Botanical name: Tragia sanjappae Family: Euphorbiaceae (Castor family)
Synonyms: Tragia involucrata var. angustifolia
Narrow-Leaf Climbing Nettle is a climbing herb, about 75 cm high; stem and branches bristly when young, hairless in age. Leaves are narrowly oblong-lanceshaped to linear-oblong, 4-20 x 0.4-2.5 cm, narrowly wedge-shaped to wedge-shaped-narrowed at base and obscurely contracted heart-shaped at extreme base, irregularly and distantly serrulate to entire along margins, narrowed to narrowed-caudate at tip, papery, scattered bristly or hairy above and on nerves beneath; upper lateral nerves 7-15 per side, predominantly brochidodromous; leaf-stalks 3-35 x 0.7-1.5 mm. Flowers are borne in racemes up to 2 cm long; flower-cluster-stalk up to 1 cm long. Male flowers: flower-stalks up to 2 mm long; sepals nearly round, about 1 x 0.7 mm; stamens 3; filaments about 0.5 mm long, fused at base; anthers about 0.4 mm long. Female flowers: nearly stalkless or with up to 1 mm long flower-stalks; sepals linear, about 3 x 1 mm, pinnatifid; ovary about 1.5 mm across, bristly; style 3 – 4 mm long, trifid and recurved at tip. Fruits nearly stalkless, depressed, deeply 3-lobed, 3-4 x 8-10 mm, scattered bristly; fruiting sepals 4-6 x 1-3 mm (including lobes); main body linear, bristly outside, hairless inside; lobes 5-8 per side, linear or subulate, 0.3-2 mm long, bristly or hairy. Narrow-Leaf Climbing Nettle is rare in semievergreen forests at 65-1300 m altitudesm in Andhra Pradesh, Tamil Nadu and Kerala.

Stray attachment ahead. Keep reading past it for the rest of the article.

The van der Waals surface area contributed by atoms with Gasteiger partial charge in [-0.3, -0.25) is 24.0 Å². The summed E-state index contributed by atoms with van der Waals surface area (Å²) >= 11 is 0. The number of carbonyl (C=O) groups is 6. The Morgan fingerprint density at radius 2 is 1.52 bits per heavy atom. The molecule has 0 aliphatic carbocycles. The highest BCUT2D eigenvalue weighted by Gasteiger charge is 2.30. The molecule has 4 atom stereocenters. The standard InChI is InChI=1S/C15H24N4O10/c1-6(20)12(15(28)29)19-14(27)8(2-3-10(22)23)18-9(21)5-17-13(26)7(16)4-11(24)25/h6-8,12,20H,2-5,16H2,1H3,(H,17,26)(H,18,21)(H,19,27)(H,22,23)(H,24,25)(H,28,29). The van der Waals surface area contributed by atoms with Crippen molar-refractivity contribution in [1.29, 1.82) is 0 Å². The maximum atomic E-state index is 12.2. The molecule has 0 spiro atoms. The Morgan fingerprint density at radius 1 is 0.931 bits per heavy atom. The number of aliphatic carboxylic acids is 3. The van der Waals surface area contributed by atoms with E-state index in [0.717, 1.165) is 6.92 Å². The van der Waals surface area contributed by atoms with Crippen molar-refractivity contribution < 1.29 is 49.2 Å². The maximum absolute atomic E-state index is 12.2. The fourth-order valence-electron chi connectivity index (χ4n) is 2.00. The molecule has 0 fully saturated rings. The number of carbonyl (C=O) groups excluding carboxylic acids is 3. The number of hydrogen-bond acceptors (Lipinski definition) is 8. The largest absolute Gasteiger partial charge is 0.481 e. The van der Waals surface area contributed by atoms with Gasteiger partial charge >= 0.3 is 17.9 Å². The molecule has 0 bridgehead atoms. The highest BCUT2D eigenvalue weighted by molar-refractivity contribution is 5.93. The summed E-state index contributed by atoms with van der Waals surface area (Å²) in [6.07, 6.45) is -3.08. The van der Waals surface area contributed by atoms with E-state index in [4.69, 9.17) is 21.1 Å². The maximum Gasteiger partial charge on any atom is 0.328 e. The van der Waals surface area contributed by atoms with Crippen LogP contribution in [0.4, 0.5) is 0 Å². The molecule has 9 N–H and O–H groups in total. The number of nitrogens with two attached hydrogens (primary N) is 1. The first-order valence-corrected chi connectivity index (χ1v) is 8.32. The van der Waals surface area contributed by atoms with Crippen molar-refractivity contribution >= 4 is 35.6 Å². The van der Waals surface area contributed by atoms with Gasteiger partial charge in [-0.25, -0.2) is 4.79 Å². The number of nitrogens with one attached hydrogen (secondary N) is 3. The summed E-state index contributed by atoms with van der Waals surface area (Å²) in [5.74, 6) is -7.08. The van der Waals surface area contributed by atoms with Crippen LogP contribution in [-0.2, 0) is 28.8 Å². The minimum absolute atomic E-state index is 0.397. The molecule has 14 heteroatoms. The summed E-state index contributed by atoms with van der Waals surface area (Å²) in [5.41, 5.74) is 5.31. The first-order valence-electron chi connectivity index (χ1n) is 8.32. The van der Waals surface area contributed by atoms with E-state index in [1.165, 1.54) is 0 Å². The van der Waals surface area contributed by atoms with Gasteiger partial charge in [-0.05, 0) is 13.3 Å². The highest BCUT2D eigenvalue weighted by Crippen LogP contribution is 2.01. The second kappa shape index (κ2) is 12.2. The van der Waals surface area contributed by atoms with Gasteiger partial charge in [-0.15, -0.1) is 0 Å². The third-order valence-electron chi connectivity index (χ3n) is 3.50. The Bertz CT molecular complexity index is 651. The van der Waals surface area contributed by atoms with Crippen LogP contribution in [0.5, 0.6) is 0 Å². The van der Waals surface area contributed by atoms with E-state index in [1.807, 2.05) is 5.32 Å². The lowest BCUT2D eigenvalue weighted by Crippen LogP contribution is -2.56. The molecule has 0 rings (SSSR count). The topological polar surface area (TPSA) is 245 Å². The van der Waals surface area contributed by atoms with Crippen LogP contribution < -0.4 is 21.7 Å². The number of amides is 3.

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The flower labeled Narrow-Leaf Climbing Nettle is ...